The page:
Holiday food, your grandmother’s perfume, or the musty pages of a favorite childhood book: all of us have had the experience of smelling something that conjures powerful feelings of love, calm, or longing. Whatever it is for you, your emotional response is swift and strong.
The smell center of your brain (the “olfactory bulb”) is directly connected to the centers of emotion and memory (the amygdala and hypothalamus). We may react reflexively to smells because the communication between those centers happens faster than our conscious thoughts can keep up with.
Interestingly, these centers all contain oxytocin receptors (oxytocin is known as “the love hormone”), which play an important role in our social and emotional connections, especially in the mother-child relationship. Research suggests that oxytocin may also help us process socially relevant odors (like the unique smell of your baby’s head).
The more we learn about how complex our sense of smell is, and the role it plays in our health, the more we realize how intrinsically smell informs our experiences of being alive in the world (and even our ability to survive). And yet, many people don’t think of it as one of their most important senses. Until they lose it.
A recent study found that nearly 50% of people who had been infected with COVID-19 had an altered or lost sense of smell (some studies report as high as 86%). Even for those who have recovered from the virus, their sense of smell (and taste) may have remained changed, or may not have returned at all.
Columbia University’s COMBO (COVID-19 Mother Baby Outcomes) Initiative has been studying the effects of the pandemic on mothers and babies since March of 2020. Through their newly formed olfaction team, they are partnering with the Monell Center to gather a breadth of research on how smell, or the lack thereof, is impacting moms and babies.
Dr. Dani Dumitriu, Director of Translational Research at the Nurture Science Program, and Chair of the COMBO Initiative, says, “So far we are actually not seeing objective prolonged loss of smell in moms who have recovered from COVID on smell testing. But I’ve heard moms talk about how when the smell comes back, it’s different. Things they used to enjoy a lot all of a sudden smell bad, or vice versa.” For new mothers and babies, this can have frightening implications. “We know that on average (even before the pandemic), moms who suffer from congenital or acquired loss of smell have more trouble with things like emotionally connecting.”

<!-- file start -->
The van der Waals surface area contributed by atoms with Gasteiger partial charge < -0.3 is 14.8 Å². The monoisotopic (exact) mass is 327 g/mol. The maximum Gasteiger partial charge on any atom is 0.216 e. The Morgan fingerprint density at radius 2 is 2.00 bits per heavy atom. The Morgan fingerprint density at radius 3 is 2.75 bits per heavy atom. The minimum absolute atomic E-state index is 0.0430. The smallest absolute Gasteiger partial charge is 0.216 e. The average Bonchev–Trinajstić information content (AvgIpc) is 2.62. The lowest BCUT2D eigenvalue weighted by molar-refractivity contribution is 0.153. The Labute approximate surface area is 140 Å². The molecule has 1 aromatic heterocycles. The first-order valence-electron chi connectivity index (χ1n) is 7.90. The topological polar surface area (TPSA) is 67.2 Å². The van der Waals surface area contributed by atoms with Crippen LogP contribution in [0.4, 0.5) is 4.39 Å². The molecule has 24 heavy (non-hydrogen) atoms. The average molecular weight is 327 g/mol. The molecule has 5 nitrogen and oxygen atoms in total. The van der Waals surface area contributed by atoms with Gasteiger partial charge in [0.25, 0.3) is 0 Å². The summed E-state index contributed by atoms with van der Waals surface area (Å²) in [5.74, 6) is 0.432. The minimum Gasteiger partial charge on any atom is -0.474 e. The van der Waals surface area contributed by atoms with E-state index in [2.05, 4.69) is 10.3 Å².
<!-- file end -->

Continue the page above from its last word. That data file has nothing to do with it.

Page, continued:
What does emotional connection mean for moms and babies?
Mother-infant emotional connection is foundational to how our species survives, and it’s built through sensory-emotional inputs. During pregnancy, babies’ and their mothers’ autonomic nervous systems are in constant communication with each other via their senses and emotions (like mom reporting excitement and reassurance when she feels the baby move, baby tasting the food mom eats, and baby hearing mom’s voice). By the time a baby is born, mom and baby’s bodies have already built a deeply interconnected relationship.
This relationship during pregnancy conditions body-to-body reflexes, which prime mom and baby to be attracted to each other after birth. Attraction helps them respond to each other’s sensory and emotional cues, which is essential for thriving—for example, mothers may begin to leak milk when they hear their baby cry, and babies show eating behaviors when they smell their mom’s milk. These reciprocal interactions release nurturing hormones (like oxytocin), which leads them both back into the behaviors of attraction.